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From California-style cafes to French bistros, international restaurants in Tokyo possess world-class wine lists. But if consumers’ experience of wine is limited to their forays into international gourmet dining, it will remain an exotic, special-occasion beverage. To establish a comfortable home for itself in Japan, wine must find its way into less rarefied, local environments. It must make friends with Japanese cuisine, flirt with yakitori or sashimi — or perhaps leap into an illicit liaison with tonkatsu.

In the current series of Vineland columns, we’re exploring Tokyo venues that successfully pair wine with Japanese cuisine. Our last column reported on Torifuji, a yakitoriya/wine bar in the bustle of Ginza. This week, we headed to a quieter corner of town — a side street in Nakameguro, site of the sleek, “nouvelle Japanese” restaurant Showa Society.

A recent Tokyo trend has been the reinterpretation of Japanese dining by hip, young restaurateurs and sommeliers. These folks have seen the world but found their way back to Japan. They serve nihonshu, shochu and wine with equal confidence. We’re thinking, for example, of places ranging from Quienquerra (a dusky bar in an old timber house in Shirokane; [03] 346-0609) to Lucky Restaurant (proprietor Ro Shiou’s funky Japanese home-cooking set in a nostalgic 1950s Azabu Juban house; [03] 5484-8075). On Shirokanedai’s Platina-dori, a new, retro-chic ramen shop offers a basic selection of sparkling wine, Valpolicella and Soave to accompany bowls of savory broth and noodles (Ramen, 5-17-1 Shirokanedai; [03] 3445-4231). Showa Society fits into this category of nouvelle Japanese places that discover inspiration in tradition — and then render it vibrant, seductive and new.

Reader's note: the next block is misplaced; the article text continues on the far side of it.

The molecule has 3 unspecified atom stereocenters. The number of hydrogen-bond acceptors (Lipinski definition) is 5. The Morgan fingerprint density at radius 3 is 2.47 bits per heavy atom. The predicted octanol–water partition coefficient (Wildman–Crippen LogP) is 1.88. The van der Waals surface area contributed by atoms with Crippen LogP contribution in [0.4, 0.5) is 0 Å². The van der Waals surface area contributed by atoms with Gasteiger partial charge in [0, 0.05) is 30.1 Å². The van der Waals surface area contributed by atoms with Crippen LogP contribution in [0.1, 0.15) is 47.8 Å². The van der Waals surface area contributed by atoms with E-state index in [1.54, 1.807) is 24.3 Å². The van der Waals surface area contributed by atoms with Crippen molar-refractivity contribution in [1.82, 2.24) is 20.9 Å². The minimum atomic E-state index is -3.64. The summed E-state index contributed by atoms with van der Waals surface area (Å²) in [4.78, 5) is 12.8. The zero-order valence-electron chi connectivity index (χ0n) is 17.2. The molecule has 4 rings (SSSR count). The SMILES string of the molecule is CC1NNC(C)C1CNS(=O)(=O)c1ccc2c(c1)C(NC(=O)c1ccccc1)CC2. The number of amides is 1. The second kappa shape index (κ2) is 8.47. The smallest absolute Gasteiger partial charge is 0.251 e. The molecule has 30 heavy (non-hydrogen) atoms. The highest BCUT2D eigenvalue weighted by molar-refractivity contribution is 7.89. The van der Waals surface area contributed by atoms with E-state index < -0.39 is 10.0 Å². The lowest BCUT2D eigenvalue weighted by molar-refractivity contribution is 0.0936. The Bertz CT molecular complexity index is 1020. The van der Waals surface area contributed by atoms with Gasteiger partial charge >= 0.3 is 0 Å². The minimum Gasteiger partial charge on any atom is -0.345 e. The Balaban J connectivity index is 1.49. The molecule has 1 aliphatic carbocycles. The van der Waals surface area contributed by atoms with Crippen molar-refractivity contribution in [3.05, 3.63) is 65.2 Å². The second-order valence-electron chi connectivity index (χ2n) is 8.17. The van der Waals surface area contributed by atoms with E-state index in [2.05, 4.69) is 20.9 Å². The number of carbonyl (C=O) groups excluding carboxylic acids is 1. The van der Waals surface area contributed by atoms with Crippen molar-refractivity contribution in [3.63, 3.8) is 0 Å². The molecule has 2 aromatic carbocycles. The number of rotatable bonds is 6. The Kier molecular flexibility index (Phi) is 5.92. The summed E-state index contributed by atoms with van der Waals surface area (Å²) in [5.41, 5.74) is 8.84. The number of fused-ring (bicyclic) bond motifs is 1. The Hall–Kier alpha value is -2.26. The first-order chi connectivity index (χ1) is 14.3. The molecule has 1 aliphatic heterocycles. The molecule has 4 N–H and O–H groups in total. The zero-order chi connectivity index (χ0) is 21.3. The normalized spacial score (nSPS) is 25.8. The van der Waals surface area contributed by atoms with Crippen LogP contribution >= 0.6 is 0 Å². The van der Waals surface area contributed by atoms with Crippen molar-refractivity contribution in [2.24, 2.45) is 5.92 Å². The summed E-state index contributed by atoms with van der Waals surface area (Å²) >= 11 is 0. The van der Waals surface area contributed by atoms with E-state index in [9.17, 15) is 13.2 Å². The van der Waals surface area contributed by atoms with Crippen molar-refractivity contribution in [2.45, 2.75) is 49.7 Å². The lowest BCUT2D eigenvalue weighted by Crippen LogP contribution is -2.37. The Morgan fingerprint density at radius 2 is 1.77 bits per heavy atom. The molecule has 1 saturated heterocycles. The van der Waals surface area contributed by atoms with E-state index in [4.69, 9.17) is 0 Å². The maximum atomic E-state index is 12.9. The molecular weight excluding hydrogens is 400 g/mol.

The folks at Showa Society offer contemporary riffs on classic Japanese dishes. They source fresh, quality ingredients from around Japan and serve their cuisine on a handsome collection of yakimono(Japanese pottery). Sit on tatami around a horikotatsu (under the low table is a comfortable well for the feet). In the larger adjoining room, there’s a mixture of candlelight, ikebana, polished wood floors and Chinese and Japanese furniture. On a balmy summer night, reserve one of the outdoor tables on the spacious terrace. Alfresco evenings in Tokyo rarely come with such tranquillity.

Wine fits into this picture with ease. Instead of a wine list, you are ushered to Showa Society’s bar to peruse a small, but diverse wine collection displayed on polished wood shelves. You can choose something at your leisure, and the wines have been selected to go with the food. There is a choice between nine reds and nine whites — split equally between New and Old World wine regions (with most priced around 4 yen,000/bottle). Sommelier Jun Arai stands ready to advise; he personally seems to have a predilection for spicy, rich red wines. Among the current choices are 1998 Cuvee Sextant Corbieres (4,500 yen); 1998 Beronia Rioja (4,000 yen); 1998 Herencia Remondo Rioja (4,500 yen); and 1988 Domaine du Haut des Terres Blanches Cha^teauneuf-du-Pape (10,000 yen).